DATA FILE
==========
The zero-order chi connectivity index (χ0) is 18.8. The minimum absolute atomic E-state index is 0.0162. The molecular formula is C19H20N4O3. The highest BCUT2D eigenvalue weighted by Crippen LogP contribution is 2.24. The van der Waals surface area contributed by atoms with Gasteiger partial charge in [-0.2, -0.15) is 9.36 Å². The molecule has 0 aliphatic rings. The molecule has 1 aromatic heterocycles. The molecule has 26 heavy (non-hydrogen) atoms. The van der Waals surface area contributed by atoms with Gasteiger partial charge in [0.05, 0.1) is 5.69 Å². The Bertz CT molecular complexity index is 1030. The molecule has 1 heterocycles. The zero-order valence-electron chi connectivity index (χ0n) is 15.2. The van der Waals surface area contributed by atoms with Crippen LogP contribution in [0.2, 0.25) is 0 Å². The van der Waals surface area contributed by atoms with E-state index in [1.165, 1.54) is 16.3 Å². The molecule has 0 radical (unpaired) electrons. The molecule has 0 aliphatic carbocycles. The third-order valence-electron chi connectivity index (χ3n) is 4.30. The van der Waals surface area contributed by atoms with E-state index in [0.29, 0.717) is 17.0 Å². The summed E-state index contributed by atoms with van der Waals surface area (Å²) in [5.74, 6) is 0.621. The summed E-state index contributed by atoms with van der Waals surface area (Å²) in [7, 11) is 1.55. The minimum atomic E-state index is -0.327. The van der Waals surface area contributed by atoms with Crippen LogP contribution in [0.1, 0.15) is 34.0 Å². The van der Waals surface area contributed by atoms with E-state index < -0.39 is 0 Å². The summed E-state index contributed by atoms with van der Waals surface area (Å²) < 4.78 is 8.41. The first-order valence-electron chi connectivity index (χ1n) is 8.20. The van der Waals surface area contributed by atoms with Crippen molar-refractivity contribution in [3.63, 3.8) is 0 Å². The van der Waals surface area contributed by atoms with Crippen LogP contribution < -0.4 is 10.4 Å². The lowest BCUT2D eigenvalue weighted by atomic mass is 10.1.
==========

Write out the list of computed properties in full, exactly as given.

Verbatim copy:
The zero-order chi connectivity index (χ0) is 18.8. The minimum absolute atomic E-state index is 0.0162. The molecular formula is C19H20N4O3. The highest BCUT2D eigenvalue weighted by Crippen LogP contribution is 2.24. The van der Waals surface area contributed by atoms with Gasteiger partial charge in [-0.2, -0.15) is 9.36 Å². The molecule has 0 aliphatic rings. The molecule has 1 aromatic heterocycles. The molecule has 26 heavy (non-hydrogen) atoms. The van der Waals surface area contributed by atoms with Gasteiger partial charge in [0.05, 0.1) is 5.69 Å². The Bertz CT molecular complexity index is 1030. The molecule has 1 heterocycles. The zero-order valence-electron chi connectivity index (χ0n) is 15.2. The van der Waals surface area contributed by atoms with Crippen LogP contribution in [0.2, 0.25) is 0 Å². The van der Waals surface area contributed by atoms with E-state index in [1.165, 1.54) is 16.3 Å². The molecule has 0 radical (unpaired) electrons. The molecule has 0 aliphatic carbocycles. The third-order valence-electron chi connectivity index (χ3n) is 4.30. The van der Waals surface area contributed by atoms with E-state index in [0.29, 0.717) is 17.0 Å². The summed E-state index contributed by atoms with van der Waals surface area (Å²) in [5.74, 6) is 0.621. The summed E-state index contributed by atoms with van der Waals surface area (Å²) in [7, 11) is 1.55. The minimum atomic E-state index is -0.327. The van der Waals surface area contributed by atoms with Crippen LogP contribution in [0.1, 0.15) is 34.0 Å². The van der Waals surface area contributed by atoms with E-state index < -0.39 is 0 Å². The summed E-state index contributed by atoms with van der Waals surface area (Å²) < 4.78 is 8.41. The first-order valence-electron chi connectivity index (χ1n) is 8.20. The van der Waals surface area contributed by atoms with Crippen molar-refractivity contribution in [3.63, 3.8) is 0 Å². The van der Waals surface area contributed by atoms with Crippen LogP contribution < -0.4 is 10.4 Å². The lowest BCUT2D eigenvalue weighted by atomic mass is 10.1.